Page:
Over the summer, my father and I were talking about his time in Vietnam. He was there for a year, arriving at Marble Mountain on Feb. 21, 1968.
During our conversation, Pop told me he had recently run into an old acquaintance, somebody who had fled to Canada in the late 1960s because he didn't want to go kill "Charlie" for Uncle Sam.
"He was a draft-dodger," Pop said. In my experience I've found soldiers to be among the most honest and blunt group of professionals out there, far surpassing the courage and candor of the average politician or clergy member.
"People think of him as a coward but actually it's brave to go against the tide when the (war) drums are beating," he said.
"Me? I was a (expletive) idiot, reading the papers and watching the news. I wasn't drafted. I volunteered to go into the Marines! The way the media was reporting, I thought the war would be over before I got out of basic training. I arrived in Vietnam the first day of the Tet offensive," he said, breaking into his contagious, riotous laugh.
Interesting observation, especially relevant now, when educated adults, caught up in the frenzy of the war drummer's beat, laud America as a nation that cherishes free speech, freedom of assembly and all the rest, and then proceed to attack other Americans for actually using those freedoms during what is expected to be a long, long war against a vaguely defined enemy.
The implication being: anyone who retained their critical faculties after Sept. 11 are naive terrorist sympathizers that take for granted the freedoms American soldiers risk their lives to defend. These are the same folks who lament the "dumbing down" of America's youth.
My father considers dissent to be a purifying fire. He can't bend his left knee and is partially deaf in one ear for "defending freedom" in Vietnam, as defined and dictated by privileged war-planners in plush offices.
Pop isn't offended by war critics and so, for me, the words of former Senator J. William Fulbright ring true. "To criticize one's country is to do it a service and pay it a compliment. It is a service because it may spur the country to do better than it is doing; it is a compliment because it evidences a belief that a country can do better than it is doing," he wrote.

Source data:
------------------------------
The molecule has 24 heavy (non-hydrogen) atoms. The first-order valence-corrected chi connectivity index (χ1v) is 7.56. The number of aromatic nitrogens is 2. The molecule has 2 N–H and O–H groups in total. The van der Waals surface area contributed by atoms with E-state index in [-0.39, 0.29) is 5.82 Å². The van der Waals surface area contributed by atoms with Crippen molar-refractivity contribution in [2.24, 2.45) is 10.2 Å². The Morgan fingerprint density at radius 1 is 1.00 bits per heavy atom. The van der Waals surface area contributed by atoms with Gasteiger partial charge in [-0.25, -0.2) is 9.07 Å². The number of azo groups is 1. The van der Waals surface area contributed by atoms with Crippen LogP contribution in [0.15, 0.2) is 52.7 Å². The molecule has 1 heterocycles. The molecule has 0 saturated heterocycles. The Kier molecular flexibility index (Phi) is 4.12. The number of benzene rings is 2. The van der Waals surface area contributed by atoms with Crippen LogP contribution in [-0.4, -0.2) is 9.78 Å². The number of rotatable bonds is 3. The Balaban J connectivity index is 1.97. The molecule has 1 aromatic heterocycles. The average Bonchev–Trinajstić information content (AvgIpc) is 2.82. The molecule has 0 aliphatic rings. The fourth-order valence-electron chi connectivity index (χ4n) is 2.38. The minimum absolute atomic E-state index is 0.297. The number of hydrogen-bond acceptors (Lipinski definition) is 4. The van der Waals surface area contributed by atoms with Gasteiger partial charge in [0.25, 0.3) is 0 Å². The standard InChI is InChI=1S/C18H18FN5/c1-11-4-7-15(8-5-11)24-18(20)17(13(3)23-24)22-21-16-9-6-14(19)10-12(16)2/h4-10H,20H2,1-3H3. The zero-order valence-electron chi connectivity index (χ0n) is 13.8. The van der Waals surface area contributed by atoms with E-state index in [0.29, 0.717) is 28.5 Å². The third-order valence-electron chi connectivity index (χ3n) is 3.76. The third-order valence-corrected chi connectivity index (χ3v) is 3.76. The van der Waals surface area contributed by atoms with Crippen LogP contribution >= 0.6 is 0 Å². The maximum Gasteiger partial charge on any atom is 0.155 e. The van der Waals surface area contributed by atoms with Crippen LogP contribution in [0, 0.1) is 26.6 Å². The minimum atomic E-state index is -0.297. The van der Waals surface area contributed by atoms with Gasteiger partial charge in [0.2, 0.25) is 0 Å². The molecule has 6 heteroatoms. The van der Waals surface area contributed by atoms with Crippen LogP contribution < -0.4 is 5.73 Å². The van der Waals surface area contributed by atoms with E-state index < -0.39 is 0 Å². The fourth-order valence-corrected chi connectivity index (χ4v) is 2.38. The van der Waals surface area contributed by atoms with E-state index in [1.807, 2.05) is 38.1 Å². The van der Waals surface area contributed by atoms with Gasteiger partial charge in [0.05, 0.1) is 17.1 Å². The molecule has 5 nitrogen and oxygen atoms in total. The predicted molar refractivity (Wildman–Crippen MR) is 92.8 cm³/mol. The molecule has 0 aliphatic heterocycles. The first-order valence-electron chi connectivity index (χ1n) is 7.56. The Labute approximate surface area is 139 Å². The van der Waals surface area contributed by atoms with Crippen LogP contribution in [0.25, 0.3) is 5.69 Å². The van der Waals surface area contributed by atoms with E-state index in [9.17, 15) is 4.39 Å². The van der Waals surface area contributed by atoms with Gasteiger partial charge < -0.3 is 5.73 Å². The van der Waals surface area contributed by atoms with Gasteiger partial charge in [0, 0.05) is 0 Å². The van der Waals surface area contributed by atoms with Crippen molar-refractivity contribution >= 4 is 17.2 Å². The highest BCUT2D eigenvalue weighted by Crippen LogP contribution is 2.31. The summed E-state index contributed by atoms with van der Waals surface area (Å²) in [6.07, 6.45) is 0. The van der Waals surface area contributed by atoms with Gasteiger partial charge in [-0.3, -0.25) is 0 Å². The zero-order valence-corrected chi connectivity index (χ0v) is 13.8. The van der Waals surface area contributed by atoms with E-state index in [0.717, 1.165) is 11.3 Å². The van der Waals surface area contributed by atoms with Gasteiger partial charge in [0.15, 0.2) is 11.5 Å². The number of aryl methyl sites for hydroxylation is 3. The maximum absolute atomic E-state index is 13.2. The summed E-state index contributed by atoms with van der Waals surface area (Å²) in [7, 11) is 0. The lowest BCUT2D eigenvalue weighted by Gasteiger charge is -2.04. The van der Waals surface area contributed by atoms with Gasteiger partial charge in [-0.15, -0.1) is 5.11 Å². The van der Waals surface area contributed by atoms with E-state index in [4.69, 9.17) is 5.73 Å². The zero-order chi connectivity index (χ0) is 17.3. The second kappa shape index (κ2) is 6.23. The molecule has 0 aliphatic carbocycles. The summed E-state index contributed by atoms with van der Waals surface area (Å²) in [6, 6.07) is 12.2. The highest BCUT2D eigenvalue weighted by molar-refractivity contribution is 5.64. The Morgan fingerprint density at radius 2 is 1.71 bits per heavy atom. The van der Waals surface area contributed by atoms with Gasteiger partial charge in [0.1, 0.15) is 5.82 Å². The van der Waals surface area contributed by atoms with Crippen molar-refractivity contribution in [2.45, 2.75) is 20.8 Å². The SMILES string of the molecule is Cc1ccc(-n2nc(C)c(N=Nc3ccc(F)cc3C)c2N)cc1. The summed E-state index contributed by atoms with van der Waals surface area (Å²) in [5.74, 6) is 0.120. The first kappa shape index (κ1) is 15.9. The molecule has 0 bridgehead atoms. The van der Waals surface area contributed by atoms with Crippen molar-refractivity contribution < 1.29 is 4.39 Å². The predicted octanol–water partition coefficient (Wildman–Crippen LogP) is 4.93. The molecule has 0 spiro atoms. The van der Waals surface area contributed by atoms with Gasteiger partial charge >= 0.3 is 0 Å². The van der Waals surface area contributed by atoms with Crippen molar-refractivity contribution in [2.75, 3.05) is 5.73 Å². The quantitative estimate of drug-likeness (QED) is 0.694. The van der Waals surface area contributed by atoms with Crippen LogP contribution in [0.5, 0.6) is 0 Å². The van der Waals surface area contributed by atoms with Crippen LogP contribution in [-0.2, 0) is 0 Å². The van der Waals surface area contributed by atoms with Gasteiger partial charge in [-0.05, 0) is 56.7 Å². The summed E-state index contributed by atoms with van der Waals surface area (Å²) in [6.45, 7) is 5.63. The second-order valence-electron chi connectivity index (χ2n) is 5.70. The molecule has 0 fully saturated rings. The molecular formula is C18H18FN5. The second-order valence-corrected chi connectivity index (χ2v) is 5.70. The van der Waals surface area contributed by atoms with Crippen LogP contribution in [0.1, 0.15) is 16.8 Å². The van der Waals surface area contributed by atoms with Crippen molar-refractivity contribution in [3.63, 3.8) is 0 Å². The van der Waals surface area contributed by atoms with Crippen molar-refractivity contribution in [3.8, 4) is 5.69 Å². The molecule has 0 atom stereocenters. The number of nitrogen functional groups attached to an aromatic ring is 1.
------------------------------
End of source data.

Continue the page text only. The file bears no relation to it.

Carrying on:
"In a democracy, dissent is an act of faith. Like medicine, the test of its value is not in its taste but its effect, not how it makes people feel in the moment but how it makes them feel in the long run. Criticism, in short, is more than a right; it is an act of patriotism, a higher form of patriotism, I believe, than the familiar rituals of national adulation."
But it's not the "rituals of national adulation" as much as it is the rituals of national manipulation that is so alarming.
The day before the invasion of Grenada, White House spokesman Larry Speakes told reporters that the idea of an invasion was "preposterous." When the Reagan administration was confronted about this, the usual arguments were offered - the need for military secrecy and concern about the safety of journalists.
Many reporters and editors weren't buying it. For one thing, Radio Grenada and Radio Havana were reporting that invasion was imminent in the days leading up to the landing of U.S. Army Rangers on Point Salines. The night before the invasion, U.S. officials tipped off the Soviet Union and Cuba, allowing the Cuban ship Vietnam Heroica to pick up some Cuban nationals before the invasion.
At a press briefing the day after the invasion, one angry reporter told Speakes that "the only people who were surprised by this were right in this room." And even after the invasion heavy restrictions were put on the American media, provoking Edward Joyce, then president of CBS News, to say: "I am seriously concerned that we may indeed be witnessing the dawn of a new era of censorship, of manipulation of the press, of considering the media the handmaiden of government to spoon-feed the public with government-approved information."
Regarding the safety of reporters, the New York Times editorialized: "Safety? Let Mr. Weinberger consider the Iwo Jima memorial, not a mile from his office - the Marines raising the flag on Mount Suribachi. How much safety does he think was guaranteed to Joe Rosenthal of the Associated Press who took the famous picture?"
Military secrecy? "For a brief time that was a reasonable concern, but to bar reporters is a sledgehammer solution...there's another necessity, the same one that led the Air Force to take William Laurence of the Times on a flight that dropped the atomic bomb...Democracies depend on trust, and trust in war, small or large, depends on credible witnesses."
Even the Army Times criticized the exclusion of the press as unwise in an editorial titled "The Secret War."
There's a big difference between trust and blind obedience; and patriotism and jingoism - ain't that right, Pop?
Sean Gonsalves is a Cape Cod Times staff writer and syndicated columinist. He can be reached via email: firstname.lastname@example.org
Copyright © 2001 Cape Cod Times.